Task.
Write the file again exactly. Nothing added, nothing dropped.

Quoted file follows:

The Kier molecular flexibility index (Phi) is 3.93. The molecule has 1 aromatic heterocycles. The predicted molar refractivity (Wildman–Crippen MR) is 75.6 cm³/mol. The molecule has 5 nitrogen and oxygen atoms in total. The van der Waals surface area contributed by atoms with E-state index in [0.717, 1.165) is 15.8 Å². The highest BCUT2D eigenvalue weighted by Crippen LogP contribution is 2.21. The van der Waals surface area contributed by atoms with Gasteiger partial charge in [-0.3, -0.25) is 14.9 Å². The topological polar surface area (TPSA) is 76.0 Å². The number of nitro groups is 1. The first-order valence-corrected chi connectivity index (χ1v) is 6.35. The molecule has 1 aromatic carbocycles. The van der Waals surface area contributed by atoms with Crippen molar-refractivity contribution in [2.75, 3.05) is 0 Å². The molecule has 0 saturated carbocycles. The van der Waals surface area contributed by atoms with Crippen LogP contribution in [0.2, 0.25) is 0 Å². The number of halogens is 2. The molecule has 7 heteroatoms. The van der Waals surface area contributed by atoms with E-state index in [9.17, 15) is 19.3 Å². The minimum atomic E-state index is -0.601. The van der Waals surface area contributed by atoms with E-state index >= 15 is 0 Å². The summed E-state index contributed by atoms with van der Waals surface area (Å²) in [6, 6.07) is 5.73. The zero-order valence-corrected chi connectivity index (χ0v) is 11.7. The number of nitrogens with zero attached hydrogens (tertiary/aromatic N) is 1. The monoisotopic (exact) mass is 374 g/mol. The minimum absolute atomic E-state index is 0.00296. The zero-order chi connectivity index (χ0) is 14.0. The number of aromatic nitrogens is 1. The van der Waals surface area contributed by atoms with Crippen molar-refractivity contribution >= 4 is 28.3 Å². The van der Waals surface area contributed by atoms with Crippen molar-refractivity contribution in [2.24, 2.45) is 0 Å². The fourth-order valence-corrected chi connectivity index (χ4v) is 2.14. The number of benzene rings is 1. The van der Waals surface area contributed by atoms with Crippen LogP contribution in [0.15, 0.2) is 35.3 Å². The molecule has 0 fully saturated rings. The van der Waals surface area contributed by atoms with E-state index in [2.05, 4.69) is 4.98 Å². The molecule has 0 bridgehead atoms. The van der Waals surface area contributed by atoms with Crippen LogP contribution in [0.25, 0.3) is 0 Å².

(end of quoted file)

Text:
The Kier molecular flexibility index (Phi) is 3.93. The molecule has 1 aromatic heterocycles. The predicted molar refractivity (Wildman–Crippen MR) is 75.6 cm³/mol. The molecule has 5 nitrogen and oxygen atoms in total. The van der Waals surface area contributed by atoms with E-state index in [0.717, 1.165) is 15.8 Å². The highest BCUT2D eigenvalue weighted by Crippen LogP contribution is 2.21. The van der Waals surface area contributed by atoms with Gasteiger partial charge in [-0.3, -0.25) is 14.9 Å². The topological polar surface area (TPSA) is 76.0 Å². The number of nitro groups is 1. The first-order valence-corrected chi connectivity index (χ1v) is 6.35. The molecule has 1 aromatic carbocycles. The van der Waals surface area contributed by atoms with Crippen molar-refractivity contribution in [2.75, 3.05) is 0 Å². The molecule has 0 saturated carbocycles. The van der Waals surface area contributed by atoms with Crippen LogP contribution in [0.2, 0.25) is 0 Å². The number of halogens is 2. The molecule has 7 heteroatoms. The van der Waals surface area contributed by atoms with E-state index in [9.17, 15) is 19.3 Å². The minimum atomic E-state index is -0.601. The van der Waals surface area contributed by atoms with E-state index >= 15 is 0 Å². The summed E-state index contributed by atoms with van der Waals surface area (Å²) in [6, 6.07) is 5.73. The zero-order valence-corrected chi connectivity index (χ0v) is 11.7. The number of nitrogens with zero attached hydrogens (tertiary/aromatic N) is 1. The monoisotopic (exact) mass is 374 g/mol. The minimum absolute atomic E-state index is 0.00296. The zero-order chi connectivity index (χ0) is 14.0. The number of aromatic nitrogens is 1. The van der Waals surface area contributed by atoms with Crippen molar-refractivity contribution >= 4 is 28.3 Å². The van der Waals surface area contributed by atoms with Crippen molar-refractivity contribution in [2.24, 2.45) is 0 Å². The fourth-order valence-corrected chi connectivity index (χ4v) is 2.14. The number of benzene rings is 1. The van der Waals surface area contributed by atoms with Crippen LogP contribution in [0.15, 0.2) is 35.3 Å². The molecule has 0 fully saturated rings. The van der Waals surface area contributed by atoms with E-state index in [2.05, 4.69) is 4.98 Å². The molecule has 0 bridgehead atoms. The van der Waals surface area contributed by atoms with Crippen LogP contribution in [0.25, 0.3) is 0 Å².